Tanya Morris knows Black and brown women founders need more access to capital. That doesn't always mean VC - Technical.ly Philly

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Tanya Morris knows Black and brown women founders need more access to capital. That doesn’t always mean VC

The North Philadelphia native and dot connector is building a community with her mentorship-driven Mom Your Business as well as Founders to Funders, an accelerator for early-stage companies.

Tanya Morris.

(Photo by Chris Grant)

Tanya Morris’ organization for women founders is called Mom Your Business (MYB) — that is, nurture it, help it grow, but always challenge it to be better. It’s how she approaches her business coaching and mentorship work, too.

With her 2017-founded MYB, the North Philadelphia native — who is, yes, a mom herself — is creating a community for woman founders to thrive. An alumna of DC-based Black Girl Ventures, Morris is also one of the local founders of that business-boosting, pitch competition-driven nonprofit’s recently launched Philly chapter. And she’s a founder-in-residence of University City Science Center’s OnRamp program connecting aspiring entrepreneurs with bizdev programming.

This year, she added another title by launching Founders to Funders, an accelerator for early-stage companies that connects Black and brown women entrepreneurs to funding resources such as CDFIs, angel investors, crowdfunding and pitch competitions — intentionally, not just VC. Of the first cohort, founders have collectively raised $30,000, according to Morris.

There’s a through line in these recent experiences: expanding access to capital. During an OnRamp kickoff in February 2020, “I was listening to women in the room [and] already knew Black women founders were the fastest-growing and least-funded group,” she told Technical.ly.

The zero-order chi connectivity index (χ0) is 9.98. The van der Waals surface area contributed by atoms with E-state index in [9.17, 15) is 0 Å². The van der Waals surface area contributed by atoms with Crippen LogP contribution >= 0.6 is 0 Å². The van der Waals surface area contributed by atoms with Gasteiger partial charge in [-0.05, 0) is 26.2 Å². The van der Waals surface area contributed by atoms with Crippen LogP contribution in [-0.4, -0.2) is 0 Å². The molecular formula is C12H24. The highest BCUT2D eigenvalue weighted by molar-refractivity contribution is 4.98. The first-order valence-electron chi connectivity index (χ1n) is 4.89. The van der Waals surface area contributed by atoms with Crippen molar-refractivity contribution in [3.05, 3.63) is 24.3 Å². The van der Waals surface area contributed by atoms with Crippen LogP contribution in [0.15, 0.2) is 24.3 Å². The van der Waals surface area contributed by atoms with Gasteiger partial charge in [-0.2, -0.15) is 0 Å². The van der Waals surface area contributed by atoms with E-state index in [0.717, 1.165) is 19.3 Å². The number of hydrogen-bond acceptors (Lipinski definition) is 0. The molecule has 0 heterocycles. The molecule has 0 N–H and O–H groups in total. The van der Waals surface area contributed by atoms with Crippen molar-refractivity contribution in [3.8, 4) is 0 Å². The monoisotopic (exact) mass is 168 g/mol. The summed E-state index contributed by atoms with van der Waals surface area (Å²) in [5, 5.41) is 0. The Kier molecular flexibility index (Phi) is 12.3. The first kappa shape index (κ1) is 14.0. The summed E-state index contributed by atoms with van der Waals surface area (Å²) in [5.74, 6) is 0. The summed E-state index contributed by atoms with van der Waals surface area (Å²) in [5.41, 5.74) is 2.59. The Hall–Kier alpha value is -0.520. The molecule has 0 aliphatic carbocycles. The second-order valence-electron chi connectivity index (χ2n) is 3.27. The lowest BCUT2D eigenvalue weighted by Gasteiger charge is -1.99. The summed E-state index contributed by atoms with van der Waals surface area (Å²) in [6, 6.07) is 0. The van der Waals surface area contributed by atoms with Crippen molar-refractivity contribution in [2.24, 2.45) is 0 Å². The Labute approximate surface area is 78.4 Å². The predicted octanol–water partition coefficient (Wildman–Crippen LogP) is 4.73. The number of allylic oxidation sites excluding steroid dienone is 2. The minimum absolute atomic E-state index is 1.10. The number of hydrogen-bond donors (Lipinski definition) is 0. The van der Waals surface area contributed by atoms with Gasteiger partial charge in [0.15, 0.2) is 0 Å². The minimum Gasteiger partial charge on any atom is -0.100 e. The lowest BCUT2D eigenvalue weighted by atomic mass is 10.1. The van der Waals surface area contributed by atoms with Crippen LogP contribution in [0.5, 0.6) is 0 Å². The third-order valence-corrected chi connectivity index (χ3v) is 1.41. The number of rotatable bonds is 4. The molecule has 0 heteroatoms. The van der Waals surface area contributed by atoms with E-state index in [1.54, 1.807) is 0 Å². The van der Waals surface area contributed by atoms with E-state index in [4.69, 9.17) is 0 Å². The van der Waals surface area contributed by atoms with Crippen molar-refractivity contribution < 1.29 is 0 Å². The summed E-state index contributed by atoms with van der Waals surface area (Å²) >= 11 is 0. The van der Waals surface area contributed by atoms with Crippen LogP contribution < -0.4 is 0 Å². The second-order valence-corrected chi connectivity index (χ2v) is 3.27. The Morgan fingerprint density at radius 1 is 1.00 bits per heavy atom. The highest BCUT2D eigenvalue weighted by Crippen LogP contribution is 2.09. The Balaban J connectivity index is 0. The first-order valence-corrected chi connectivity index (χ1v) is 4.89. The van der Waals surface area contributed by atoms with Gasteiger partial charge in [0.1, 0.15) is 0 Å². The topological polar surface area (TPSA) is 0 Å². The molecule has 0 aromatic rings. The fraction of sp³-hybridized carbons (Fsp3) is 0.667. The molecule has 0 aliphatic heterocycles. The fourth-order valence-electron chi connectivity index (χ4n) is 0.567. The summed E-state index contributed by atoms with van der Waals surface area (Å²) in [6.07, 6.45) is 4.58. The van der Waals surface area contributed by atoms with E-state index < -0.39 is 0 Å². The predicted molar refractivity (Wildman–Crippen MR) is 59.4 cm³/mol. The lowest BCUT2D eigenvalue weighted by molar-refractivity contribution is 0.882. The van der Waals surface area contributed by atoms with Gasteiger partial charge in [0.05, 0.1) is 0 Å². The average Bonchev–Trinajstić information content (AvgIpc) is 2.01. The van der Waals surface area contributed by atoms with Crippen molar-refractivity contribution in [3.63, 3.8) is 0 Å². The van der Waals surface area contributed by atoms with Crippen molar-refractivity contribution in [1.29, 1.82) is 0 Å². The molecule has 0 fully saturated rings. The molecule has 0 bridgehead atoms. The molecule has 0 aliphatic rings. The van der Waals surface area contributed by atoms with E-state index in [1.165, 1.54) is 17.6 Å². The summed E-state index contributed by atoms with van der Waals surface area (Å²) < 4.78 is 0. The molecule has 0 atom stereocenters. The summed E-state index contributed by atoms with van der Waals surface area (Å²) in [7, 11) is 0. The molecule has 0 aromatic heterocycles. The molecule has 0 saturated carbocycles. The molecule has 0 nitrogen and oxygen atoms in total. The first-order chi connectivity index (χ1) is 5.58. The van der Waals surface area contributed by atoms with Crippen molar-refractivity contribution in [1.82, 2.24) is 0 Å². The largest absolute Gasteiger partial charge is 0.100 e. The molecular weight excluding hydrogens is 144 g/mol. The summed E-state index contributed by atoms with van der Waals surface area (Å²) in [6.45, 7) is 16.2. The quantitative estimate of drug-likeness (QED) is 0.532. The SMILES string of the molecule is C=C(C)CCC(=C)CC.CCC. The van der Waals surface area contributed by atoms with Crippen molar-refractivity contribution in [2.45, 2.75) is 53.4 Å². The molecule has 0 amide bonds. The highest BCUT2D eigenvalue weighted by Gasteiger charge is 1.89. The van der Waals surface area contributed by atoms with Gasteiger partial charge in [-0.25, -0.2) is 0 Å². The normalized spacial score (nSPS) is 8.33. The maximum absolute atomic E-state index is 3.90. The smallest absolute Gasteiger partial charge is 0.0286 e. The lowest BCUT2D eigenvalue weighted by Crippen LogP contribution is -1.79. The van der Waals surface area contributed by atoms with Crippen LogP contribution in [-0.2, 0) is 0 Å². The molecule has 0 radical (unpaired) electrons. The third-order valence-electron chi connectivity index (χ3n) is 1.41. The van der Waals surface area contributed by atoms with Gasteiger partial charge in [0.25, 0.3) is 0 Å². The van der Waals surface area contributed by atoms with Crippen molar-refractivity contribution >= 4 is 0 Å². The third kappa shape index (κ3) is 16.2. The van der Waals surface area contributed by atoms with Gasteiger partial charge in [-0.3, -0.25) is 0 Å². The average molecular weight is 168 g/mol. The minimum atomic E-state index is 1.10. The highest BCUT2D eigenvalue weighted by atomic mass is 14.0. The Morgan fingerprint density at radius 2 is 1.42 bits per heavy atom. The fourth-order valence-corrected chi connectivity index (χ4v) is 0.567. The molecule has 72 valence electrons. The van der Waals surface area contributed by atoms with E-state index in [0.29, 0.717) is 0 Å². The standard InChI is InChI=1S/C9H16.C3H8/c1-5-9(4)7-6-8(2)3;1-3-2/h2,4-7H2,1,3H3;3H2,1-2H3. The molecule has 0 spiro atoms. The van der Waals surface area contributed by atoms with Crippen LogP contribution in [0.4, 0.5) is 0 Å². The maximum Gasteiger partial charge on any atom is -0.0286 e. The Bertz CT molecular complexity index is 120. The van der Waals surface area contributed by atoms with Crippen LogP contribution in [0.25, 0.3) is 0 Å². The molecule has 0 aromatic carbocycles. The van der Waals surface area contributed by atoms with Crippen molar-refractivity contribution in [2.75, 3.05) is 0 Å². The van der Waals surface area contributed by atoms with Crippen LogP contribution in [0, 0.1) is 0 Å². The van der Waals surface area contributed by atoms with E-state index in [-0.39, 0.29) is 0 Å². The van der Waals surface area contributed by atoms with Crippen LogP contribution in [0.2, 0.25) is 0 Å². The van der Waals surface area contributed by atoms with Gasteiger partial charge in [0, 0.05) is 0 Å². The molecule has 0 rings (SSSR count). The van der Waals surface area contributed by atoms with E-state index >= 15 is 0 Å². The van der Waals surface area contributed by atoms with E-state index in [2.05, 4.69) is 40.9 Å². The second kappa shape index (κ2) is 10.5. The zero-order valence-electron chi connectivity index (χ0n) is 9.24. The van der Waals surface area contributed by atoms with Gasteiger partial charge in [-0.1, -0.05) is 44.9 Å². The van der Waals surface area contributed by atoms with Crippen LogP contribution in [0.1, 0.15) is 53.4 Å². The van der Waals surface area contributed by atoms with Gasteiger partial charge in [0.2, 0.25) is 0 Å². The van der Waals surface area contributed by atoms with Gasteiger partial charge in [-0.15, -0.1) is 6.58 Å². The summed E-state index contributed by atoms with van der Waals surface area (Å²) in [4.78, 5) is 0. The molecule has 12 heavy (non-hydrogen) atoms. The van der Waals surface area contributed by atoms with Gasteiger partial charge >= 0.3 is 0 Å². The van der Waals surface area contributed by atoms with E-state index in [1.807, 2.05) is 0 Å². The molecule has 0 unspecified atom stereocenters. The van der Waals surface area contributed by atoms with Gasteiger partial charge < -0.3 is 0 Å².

Morris believed creating an accelerator could solve that problem and reached out to Black Girl Ventures founder Shelly Bell for perspective. Bell was supportive and asked her a guiding question, Morris remembers: Where do you want to accelerate the founders to? Where are you helping them go?

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By focusing her accelerator on access to capital, she thought, Black women wouldn’t be stuck bootstrapping businesses and instead could grow their companies to be worthy of investment — especially important given that a tiny percentage of venture capital goes to Black women founders. With a growth plan and strategy, those women could become job creators, too.

“I have talked to friends that have become entrepreneurs, and everybody is not going to be Rihanna or a unicorn, or a million-dollar or billion-dollar company,” Morris said. “But if success for me is to leave my full-time job to run my business permanently, or to have my business be solvent and work everyday?” That’s success, she thinks.

Morris’ long-term goal is to create a fund of non-dilutive capital and low-interest business loans for woman entrepreneurs of color that would foster a funnel of new businesses. She also plans to launch pop-up programs, a speed mentoring program and a think tank. While she supports the pursuit of venture capital for founders who consider that their best financial option, she is cautious when discussing the strategy.

“If they want to go to a VC, we’ll support them in navigating those relationships,” she said. “We are a venture catalyst. In a lot of ways, we have romanticized the VC world and made it sound so great, getting the seed funding and raising the Series A only to end up losing 10, 20 or 30%” of equity to an investor, she said. It happens on “Shark Tank” all the time. In those cases, “you’re slowly losing control of your company.”

With more woman business owners, Morris believes Philly’s entrepreneurial ecosystem will grow to include more Black-owned businesses and decrease the city’s high poverty rate in turn. During the pandemic, Black-owned businesses closed at a faster rate than white-owned businesses, and many are still struggling.

“That is startling and these businesses need the support to begin, get propped up, become solvent and continue to grow,” Morris said. “We took time to really invest a part of our curriculum in self care. [The majority] of Black women are heads of household and are the breadwinner. We wanted to ensure strategies to ensure that people could find community.”

With a mom’s touch, these small businesses could have a better chance to thrive.


Michael Butler is a 2020-2022 corps member for Report for America, an initiative of The Groundtruth Project that pairs young journalists with local newsrooms. This position is supported by the Lenfest Institute for Journalism. -30-
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